How to Manage Pests

Pests in Gardens and Landscapes

Conifer sawflies—Acantholyda and Neodiprion spp.

More than one dozen species of Neodiprion sawflies (Diprionidae) feed openly on conifer needles. The species are named for a preferred host, most commonly a particular pine species.

More than 20 species of Acantholyda sawflies (Pamphiliidae) feed within silk nests on pines and other conifers. These are called webspinning sawflies, or false webworms.

Arborvitae, cypress, Douglas-fir, fir, hemlock, juniper, larch, and spruce are also hosts of Acantholyda or Neodiprion species or both. Cypress sawfly and other Susana species (Tenthredinidae) feed on arborvitae, cypress, and juniper.


Sawflies are wasps (Hymenoptera) named for the adult female’s sawlike abdominal appendage for laying eggs in plant tissue. Most conifer sawfly adults are 1/3 inch long or less and brownish to black overall. They have two pairs of wings with prominent veins and a broad waist, unlike most wasps that have a narrow constriction between the abdomen and thorax.

Larvae are commonly brownish, green, or yellowish green overall and resemble caterpillars (larvae of butterflies and moths, Lepidoptera). Larvae commonly have a black or brownish head and increasingly develop contrasting stripes or spots on the body as they mature.

Neodiprion larvae, especially when young, will feed several to a needle, often with their heads pointed away from the twig or their bodies wrapped around the needle. Larvae tend to disperse and feed singly as they mature.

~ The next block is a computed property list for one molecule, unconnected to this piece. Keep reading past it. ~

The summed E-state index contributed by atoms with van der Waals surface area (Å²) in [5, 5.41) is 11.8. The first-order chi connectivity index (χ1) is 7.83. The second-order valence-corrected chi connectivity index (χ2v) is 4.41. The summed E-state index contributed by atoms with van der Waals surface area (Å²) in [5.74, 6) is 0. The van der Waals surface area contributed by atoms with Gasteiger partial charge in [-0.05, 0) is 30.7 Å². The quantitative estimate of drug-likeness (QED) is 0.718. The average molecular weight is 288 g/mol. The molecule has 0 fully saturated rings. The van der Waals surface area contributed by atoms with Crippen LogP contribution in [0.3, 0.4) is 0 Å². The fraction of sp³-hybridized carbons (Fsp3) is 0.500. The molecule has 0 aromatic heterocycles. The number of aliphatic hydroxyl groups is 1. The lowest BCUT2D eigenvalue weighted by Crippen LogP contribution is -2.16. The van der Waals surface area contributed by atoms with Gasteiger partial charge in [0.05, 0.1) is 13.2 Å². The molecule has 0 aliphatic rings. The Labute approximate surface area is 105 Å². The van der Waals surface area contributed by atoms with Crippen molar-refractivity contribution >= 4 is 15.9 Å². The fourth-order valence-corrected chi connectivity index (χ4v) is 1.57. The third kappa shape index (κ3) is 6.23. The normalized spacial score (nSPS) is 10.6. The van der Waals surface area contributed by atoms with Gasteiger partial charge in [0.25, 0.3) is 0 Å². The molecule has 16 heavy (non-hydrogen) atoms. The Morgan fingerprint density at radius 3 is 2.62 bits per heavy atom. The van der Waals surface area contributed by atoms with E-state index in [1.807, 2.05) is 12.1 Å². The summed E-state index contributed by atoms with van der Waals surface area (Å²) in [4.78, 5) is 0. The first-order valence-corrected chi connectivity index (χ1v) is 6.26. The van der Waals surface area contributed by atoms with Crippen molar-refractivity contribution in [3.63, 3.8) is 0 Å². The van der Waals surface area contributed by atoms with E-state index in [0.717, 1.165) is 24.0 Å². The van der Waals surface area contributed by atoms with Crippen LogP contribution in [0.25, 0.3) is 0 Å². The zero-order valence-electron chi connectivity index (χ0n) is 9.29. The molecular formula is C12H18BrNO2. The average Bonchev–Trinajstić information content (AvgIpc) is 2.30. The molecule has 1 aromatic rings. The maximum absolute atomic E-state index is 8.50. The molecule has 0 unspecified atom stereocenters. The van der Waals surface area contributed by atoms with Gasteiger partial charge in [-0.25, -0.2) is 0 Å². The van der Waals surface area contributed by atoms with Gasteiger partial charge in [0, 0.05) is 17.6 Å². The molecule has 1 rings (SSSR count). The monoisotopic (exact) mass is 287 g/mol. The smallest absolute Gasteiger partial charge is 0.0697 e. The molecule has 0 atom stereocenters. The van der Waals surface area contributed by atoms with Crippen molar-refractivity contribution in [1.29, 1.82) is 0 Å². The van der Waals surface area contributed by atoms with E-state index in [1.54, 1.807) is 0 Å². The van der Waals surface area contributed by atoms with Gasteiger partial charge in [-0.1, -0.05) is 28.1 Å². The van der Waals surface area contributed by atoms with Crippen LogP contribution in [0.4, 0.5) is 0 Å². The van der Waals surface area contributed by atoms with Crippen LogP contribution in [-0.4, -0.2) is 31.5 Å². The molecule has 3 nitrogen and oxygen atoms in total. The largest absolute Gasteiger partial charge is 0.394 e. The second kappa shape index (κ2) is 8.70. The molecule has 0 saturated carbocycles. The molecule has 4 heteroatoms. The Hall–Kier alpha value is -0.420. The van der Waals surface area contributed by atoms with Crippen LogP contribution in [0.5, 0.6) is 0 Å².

Larvae of Neodiprion have pairs of prolegs (fleshy stubs, or leglike appendages) on abdominal segments two through eight (seven pairs) and their rear end is clasperlike. Five or fewer abdominal segments have pairs of prolegs on most other caterpillarlike larvae that occur openly on foliage.

It may not be possible to distinguish Neodiprion larvae to species; what appear to be the same species may be a complex of multiple species. Look-alike species can be given varying names, such as that named both balsam fir sawfly and Douglas-fir sawfly.

Acantholyda larvae spin nests or silken webs on conifer foliage. They feed inside the silk in groups or singly, varying by the species. Unlike openly feeding sawflies, these webspinning species have no abdominal appendages except for the clasperlike rear end.

Life cycle

Sawflies develop through four life stages. They hatch from an egg, grow through several increasingly larger instars, pupate, and emerge as an adult. Adult females lay eggs in niches (notches) in needles. The sawflies overwinter as eggs in plant tissue or as mature larvae (prepupae) or pupae.

Neodiprion species pupate inside a thin, papery cocoon in litter or topsoil. Acantholyda species generally pupate in an earthen cell in topsoil.

These sawflies require one or more years to complete one generation. Some individuals may remain in the cocoon or soil cell as resting-stage (diapausing) prepupae (mature larvae) or pupae for more than one year; these individuals may be active and feeding on foliage during only one several-week period over a time span of 2 to 3 years.